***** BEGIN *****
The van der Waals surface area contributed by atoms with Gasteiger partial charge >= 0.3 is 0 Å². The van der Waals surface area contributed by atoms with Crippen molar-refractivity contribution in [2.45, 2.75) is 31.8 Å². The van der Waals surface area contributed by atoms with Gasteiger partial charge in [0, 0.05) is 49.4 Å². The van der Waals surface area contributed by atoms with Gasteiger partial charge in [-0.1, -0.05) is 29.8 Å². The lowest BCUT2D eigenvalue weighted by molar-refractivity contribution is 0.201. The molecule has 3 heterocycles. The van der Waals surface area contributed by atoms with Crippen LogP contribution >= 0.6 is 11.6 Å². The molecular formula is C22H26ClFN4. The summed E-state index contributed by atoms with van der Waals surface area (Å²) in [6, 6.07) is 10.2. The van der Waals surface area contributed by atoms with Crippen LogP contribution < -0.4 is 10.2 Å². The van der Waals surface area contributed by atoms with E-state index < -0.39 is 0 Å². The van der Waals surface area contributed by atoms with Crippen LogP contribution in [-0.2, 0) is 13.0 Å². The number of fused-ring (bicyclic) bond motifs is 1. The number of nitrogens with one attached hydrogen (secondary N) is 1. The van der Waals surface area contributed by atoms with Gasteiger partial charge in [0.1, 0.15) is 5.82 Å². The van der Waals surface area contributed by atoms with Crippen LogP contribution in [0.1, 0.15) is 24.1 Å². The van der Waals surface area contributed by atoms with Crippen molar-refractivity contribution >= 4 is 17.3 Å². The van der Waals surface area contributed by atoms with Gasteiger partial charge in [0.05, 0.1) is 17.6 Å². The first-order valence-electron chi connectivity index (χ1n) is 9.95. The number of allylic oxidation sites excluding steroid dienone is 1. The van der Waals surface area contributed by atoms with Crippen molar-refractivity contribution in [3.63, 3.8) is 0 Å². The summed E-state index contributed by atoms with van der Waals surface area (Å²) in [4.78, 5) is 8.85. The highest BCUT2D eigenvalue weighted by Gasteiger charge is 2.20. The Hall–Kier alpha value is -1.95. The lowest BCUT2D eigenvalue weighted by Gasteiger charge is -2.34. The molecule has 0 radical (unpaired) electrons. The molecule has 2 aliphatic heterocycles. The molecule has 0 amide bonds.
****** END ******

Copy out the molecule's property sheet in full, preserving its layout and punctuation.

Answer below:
The van der Waals surface area contributed by atoms with Gasteiger partial charge >= 0.3 is 0 Å². The van der Waals surface area contributed by atoms with Crippen molar-refractivity contribution in [2.45, 2.75) is 31.8 Å². The van der Waals surface area contributed by atoms with Gasteiger partial charge in [0, 0.05) is 49.4 Å². The van der Waals surface area contributed by atoms with Gasteiger partial charge in [-0.1, -0.05) is 29.8 Å². The lowest BCUT2D eigenvalue weighted by molar-refractivity contribution is 0.201. The molecule has 3 heterocycles. The van der Waals surface area contributed by atoms with Crippen LogP contribution >= 0.6 is 11.6 Å². The molecular formula is C22H26ClFN4. The summed E-state index contributed by atoms with van der Waals surface area (Å²) in [6, 6.07) is 10.2. The van der Waals surface area contributed by atoms with Crippen LogP contribution < -0.4 is 10.2 Å². The van der Waals surface area contributed by atoms with E-state index < -0.39 is 0 Å². The van der Waals surface area contributed by atoms with Crippen LogP contribution in [-0.2, 0) is 13.0 Å². The number of fused-ring (bicyclic) bond motifs is 1. The number of nitrogens with one attached hydrogen (secondary N) is 1. The van der Waals surface area contributed by atoms with Gasteiger partial charge in [0.1, 0.15) is 5.82 Å². The van der Waals surface area contributed by atoms with Crippen LogP contribution in [0.1, 0.15) is 24.1 Å². The van der Waals surface area contributed by atoms with Crippen molar-refractivity contribution >= 4 is 17.3 Å². The van der Waals surface area contributed by atoms with Gasteiger partial charge in [0.05, 0.1) is 17.6 Å². The first-order valence-electron chi connectivity index (χ1n) is 9.95. The number of allylic oxidation sites excluding steroid dienone is 1. The van der Waals surface area contributed by atoms with Crippen molar-refractivity contribution in [3.63, 3.8) is 0 Å². The summed E-state index contributed by atoms with van der Waals surface area (Å²) in [4.78, 5) is 8.85. The highest BCUT2D eigenvalue weighted by Gasteiger charge is 2.20. The Hall–Kier alpha value is -1.95. The lowest BCUT2D eigenvalue weighted by Gasteiger charge is -2.34. The molecule has 0 radical (unpaired) electrons. The molecule has 2 aliphatic heterocycles. The molecule has 0 amide bonds.